Here is the first limitation that I came out with: The underlying price of a stock will usually decrease accordingly by the amount of cash dividend declared on the ex-dividend date of a company. So, dividends do play a role too because it affects the underlying price of a stock. But in the Black-Scholes model, it makes the assumptions that no dividends are paid out during the life of the options. This means that a company that pays a lot of dividends will usually have the stock price decrease in relation to it. If during the course of the options, the company pays those dividends, the put options should be worth more and the call options should be worth less. But the original Black-Scholes model does not take those into dividends into account – and we need to adjust it accordingly. We can do that by subtracting the present value of the upcoming dividends of the stock during the life of the options from the current stock price – in which we then input the subtracted value to the original Black-Scholes model.

The Limitations of the Original Black-Scholes Model (by Warren Buffett)

The second limitation of the Black-Scholes model is one that is pointed out by a person I greatly admire, Warren Buffett himself. It got to do with the Black-Scholes limitations of valuing long-dated options.

Source: Berkshire Hathaway 2008 Annual Report

Based on Warren Buffett, while the Black-Scholes model has been the widely used model to value equity put options, he thinks that there are limitations to it – when the model is applied to an extended time period, they can produce absurd results. So Waren Buffett is saying that the Black-Scholes model is bad at valuing long-dated options.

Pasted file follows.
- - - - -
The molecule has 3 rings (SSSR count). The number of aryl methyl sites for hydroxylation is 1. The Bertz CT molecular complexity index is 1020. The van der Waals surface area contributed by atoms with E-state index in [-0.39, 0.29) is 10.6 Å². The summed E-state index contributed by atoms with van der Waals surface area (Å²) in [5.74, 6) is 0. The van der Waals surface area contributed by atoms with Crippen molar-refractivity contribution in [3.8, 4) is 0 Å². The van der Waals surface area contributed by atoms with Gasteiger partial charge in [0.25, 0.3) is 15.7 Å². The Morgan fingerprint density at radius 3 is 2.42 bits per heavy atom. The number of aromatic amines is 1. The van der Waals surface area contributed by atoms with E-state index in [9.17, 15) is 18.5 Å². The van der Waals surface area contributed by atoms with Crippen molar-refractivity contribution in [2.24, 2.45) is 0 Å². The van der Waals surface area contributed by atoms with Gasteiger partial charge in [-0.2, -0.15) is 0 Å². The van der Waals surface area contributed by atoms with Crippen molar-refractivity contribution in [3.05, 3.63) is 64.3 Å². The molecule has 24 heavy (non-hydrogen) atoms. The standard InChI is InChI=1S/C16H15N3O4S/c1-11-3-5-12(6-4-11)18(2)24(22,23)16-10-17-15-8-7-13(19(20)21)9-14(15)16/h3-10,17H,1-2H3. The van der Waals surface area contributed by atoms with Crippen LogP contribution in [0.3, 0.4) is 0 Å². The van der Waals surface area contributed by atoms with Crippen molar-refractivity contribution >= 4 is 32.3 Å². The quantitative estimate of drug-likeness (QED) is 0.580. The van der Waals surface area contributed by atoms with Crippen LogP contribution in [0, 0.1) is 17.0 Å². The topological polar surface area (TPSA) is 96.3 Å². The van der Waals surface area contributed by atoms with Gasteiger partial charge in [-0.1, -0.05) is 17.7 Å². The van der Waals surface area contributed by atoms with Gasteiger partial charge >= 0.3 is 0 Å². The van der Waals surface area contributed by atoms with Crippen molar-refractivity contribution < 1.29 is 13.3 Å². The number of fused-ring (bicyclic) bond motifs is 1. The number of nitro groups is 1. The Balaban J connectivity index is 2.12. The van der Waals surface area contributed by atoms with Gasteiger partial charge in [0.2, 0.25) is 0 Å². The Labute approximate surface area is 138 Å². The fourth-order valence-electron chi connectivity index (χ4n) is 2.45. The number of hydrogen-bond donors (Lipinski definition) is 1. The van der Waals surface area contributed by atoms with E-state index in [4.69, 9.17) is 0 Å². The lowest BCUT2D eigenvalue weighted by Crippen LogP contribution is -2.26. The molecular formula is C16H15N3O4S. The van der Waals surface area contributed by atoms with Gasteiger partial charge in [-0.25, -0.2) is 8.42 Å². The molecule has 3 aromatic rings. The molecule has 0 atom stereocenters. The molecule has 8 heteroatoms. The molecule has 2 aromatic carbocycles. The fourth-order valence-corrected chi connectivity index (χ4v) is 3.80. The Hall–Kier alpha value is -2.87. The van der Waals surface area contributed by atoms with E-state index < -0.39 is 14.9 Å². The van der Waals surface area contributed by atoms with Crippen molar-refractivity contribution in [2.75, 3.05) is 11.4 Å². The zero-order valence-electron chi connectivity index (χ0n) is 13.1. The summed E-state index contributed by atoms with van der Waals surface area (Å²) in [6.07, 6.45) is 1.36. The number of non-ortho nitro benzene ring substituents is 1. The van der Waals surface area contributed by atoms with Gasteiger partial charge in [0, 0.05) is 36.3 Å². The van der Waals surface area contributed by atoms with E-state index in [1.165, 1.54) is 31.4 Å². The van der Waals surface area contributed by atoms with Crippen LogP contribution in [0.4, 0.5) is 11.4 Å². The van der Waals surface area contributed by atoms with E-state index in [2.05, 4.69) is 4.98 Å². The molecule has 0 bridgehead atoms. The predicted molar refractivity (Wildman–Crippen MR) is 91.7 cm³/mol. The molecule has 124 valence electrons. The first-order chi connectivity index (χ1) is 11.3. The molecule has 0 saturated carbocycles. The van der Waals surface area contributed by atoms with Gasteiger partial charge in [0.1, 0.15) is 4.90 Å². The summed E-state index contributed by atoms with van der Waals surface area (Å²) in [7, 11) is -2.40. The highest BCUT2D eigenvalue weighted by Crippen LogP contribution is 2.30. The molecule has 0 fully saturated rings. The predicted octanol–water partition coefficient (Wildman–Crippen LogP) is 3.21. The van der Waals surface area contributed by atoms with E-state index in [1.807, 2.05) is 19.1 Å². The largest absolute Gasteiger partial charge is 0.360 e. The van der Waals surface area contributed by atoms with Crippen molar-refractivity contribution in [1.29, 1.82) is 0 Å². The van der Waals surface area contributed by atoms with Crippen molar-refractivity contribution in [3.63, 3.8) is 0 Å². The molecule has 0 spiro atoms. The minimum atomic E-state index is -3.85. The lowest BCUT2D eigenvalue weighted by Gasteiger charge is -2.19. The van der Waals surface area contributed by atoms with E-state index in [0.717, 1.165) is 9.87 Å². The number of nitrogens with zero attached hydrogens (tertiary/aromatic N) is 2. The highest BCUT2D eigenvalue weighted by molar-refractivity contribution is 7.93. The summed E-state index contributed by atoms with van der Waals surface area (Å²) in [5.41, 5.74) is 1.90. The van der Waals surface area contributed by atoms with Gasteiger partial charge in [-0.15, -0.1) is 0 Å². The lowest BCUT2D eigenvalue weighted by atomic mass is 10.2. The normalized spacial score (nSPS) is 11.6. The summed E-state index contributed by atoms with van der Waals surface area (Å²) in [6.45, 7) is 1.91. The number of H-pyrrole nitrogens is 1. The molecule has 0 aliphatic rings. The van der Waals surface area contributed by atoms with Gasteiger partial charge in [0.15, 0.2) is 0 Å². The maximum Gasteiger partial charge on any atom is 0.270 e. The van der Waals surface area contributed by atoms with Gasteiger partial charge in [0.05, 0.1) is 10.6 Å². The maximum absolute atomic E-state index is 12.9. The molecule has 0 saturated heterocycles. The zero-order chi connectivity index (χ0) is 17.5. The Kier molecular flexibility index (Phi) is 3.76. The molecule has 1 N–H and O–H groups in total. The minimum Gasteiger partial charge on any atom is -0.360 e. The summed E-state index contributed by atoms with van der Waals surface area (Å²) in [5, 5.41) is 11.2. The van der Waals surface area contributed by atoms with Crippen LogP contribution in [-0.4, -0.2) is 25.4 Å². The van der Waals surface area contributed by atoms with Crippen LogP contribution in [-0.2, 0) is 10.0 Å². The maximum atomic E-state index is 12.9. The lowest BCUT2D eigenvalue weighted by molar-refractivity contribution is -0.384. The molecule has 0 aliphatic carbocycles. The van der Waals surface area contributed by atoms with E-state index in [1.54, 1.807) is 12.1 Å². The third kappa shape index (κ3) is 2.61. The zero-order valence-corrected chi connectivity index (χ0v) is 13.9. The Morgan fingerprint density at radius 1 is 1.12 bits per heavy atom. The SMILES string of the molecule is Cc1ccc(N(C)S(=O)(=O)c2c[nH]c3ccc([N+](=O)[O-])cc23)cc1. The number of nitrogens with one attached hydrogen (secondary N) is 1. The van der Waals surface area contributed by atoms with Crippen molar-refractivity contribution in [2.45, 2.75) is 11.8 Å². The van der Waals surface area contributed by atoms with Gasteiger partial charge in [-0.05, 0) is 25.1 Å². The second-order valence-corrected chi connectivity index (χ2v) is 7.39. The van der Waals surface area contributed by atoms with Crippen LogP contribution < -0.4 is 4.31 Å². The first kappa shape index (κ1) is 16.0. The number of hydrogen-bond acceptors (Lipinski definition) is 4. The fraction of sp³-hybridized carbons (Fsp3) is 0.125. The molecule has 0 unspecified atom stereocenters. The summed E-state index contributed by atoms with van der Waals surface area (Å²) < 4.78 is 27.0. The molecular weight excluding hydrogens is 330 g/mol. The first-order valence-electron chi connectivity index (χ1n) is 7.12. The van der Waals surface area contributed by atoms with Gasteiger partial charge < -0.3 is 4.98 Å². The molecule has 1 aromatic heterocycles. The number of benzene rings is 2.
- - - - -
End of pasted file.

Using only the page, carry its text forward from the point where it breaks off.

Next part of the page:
Warren Buffett also gives an example to explain this theory of his by pushing it to the extremes as you can see from the image screenshot above. He gave the example of selling a 100-year-old $1 billion put option on the S&P 500 at a strike price of 903 which was the index’s level on 31 December 2008. Using the “proper” Black-Scholes model at the time, he will get a premium of about $2.5 million. And he sees that the expected loss on the contract would be $5 million (by taking $1 billion which is the contract value of the options times a 1% chance that 100 years from now the S&P 500 is going to be worth less and times it by 50% which is the chance of that decline).

Using this example, Warren Buffett said that if he received the $2.5 million up front, he only need to invest and get 0.7% annually for the next 100 years to cover the expected loss. So he said that this is akin to borrowing the money which is $2.5 million for a rate of 0.7% annually. Even at a total loss of $1 billion, the “borrowing cost” will only be about 6.2%.

For Warren Buffett personally, he has made use of these kinds of market inefficiency to sell put options when the volatility is high so that he was able to get more premiums/cash flows. And then he uses these premiums/cash flows to invest and get returns.

“Our put contracts total $37.1 billion (at current exchange rates) and are spread among four major indices: the S&P 500 in the U.S., the FTSE 100 in the U.K., the Euro Stoxx 50 in Europe, and the Nikkei 225 in Japan. Our first contract comes due on September 9, 2019 and our last on January 24, 2028. We have received premiums of $4.9 billion, money we have invested. We, meanwhile, have paid nothing, since all expiration dates are far in the future. Nonetheless, we have used Black-Scholes valuation methods to record a yearend liability of $10 billion, an amount that will change on every reporting date. The two financial items – this estimated loss of $10 billion minus the $4.9 billion in premiums we have received – means that we have so far reported a mark-to-market loss of $5.1 billion from these contracts.” – Warren Buffett

While Warren is able to utilize the volatility of the stock market to get more premiums, he criticizes Black-Scholes as being limited simply because of the financial reporting regulation that forces him to use the Black-Scholes.

Disclaimer: